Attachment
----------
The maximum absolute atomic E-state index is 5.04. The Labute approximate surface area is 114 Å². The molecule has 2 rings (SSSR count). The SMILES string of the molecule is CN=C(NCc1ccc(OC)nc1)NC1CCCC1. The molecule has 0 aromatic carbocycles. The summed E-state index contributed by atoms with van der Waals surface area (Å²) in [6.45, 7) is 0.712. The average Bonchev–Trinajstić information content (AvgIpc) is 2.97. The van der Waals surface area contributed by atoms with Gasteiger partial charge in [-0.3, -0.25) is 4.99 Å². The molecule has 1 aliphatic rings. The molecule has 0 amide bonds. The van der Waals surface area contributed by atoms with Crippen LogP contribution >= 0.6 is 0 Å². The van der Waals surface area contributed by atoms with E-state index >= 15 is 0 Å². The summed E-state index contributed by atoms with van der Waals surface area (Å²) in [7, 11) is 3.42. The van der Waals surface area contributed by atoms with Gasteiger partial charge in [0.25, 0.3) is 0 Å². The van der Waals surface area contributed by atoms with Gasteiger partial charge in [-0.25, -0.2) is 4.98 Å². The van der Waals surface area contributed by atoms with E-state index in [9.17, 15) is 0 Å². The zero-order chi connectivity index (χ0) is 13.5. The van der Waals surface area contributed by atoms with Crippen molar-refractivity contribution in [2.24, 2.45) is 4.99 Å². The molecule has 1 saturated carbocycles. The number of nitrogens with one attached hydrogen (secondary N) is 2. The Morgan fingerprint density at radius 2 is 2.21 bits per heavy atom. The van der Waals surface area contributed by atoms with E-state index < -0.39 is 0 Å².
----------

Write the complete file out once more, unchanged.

The maximum absolute atomic E-state index is 5.04. The Labute approximate surface area is 114 Å². The molecule has 2 rings (SSSR count). The SMILES string of the molecule is CN=C(NCc1ccc(OC)nc1)NC1CCCC1. The molecule has 0 aromatic carbocycles. The summed E-state index contributed by atoms with van der Waals surface area (Å²) in [6.45, 7) is 0.712. The average Bonchev–Trinajstić information content (AvgIpc) is 2.97. The van der Waals surface area contributed by atoms with Gasteiger partial charge in [-0.3, -0.25) is 4.99 Å². The molecule has 1 aliphatic rings. The molecule has 0 amide bonds. The van der Waals surface area contributed by atoms with Crippen LogP contribution >= 0.6 is 0 Å². The van der Waals surface area contributed by atoms with E-state index >= 15 is 0 Å². The summed E-state index contributed by atoms with van der Waals surface area (Å²) in [7, 11) is 3.42. The van der Waals surface area contributed by atoms with Gasteiger partial charge in [0.25, 0.3) is 0 Å². The van der Waals surface area contributed by atoms with Gasteiger partial charge in [-0.25, -0.2) is 4.98 Å². The van der Waals surface area contributed by atoms with E-state index in [9.17, 15) is 0 Å². The zero-order chi connectivity index (χ0) is 13.5. The van der Waals surface area contributed by atoms with Crippen molar-refractivity contribution in [2.24, 2.45) is 4.99 Å². The molecule has 1 saturated carbocycles. The number of nitrogens with one attached hydrogen (secondary N) is 2. The Morgan fingerprint density at radius 2 is 2.21 bits per heavy atom. The van der Waals surface area contributed by atoms with E-state index < -0.39 is 0 Å².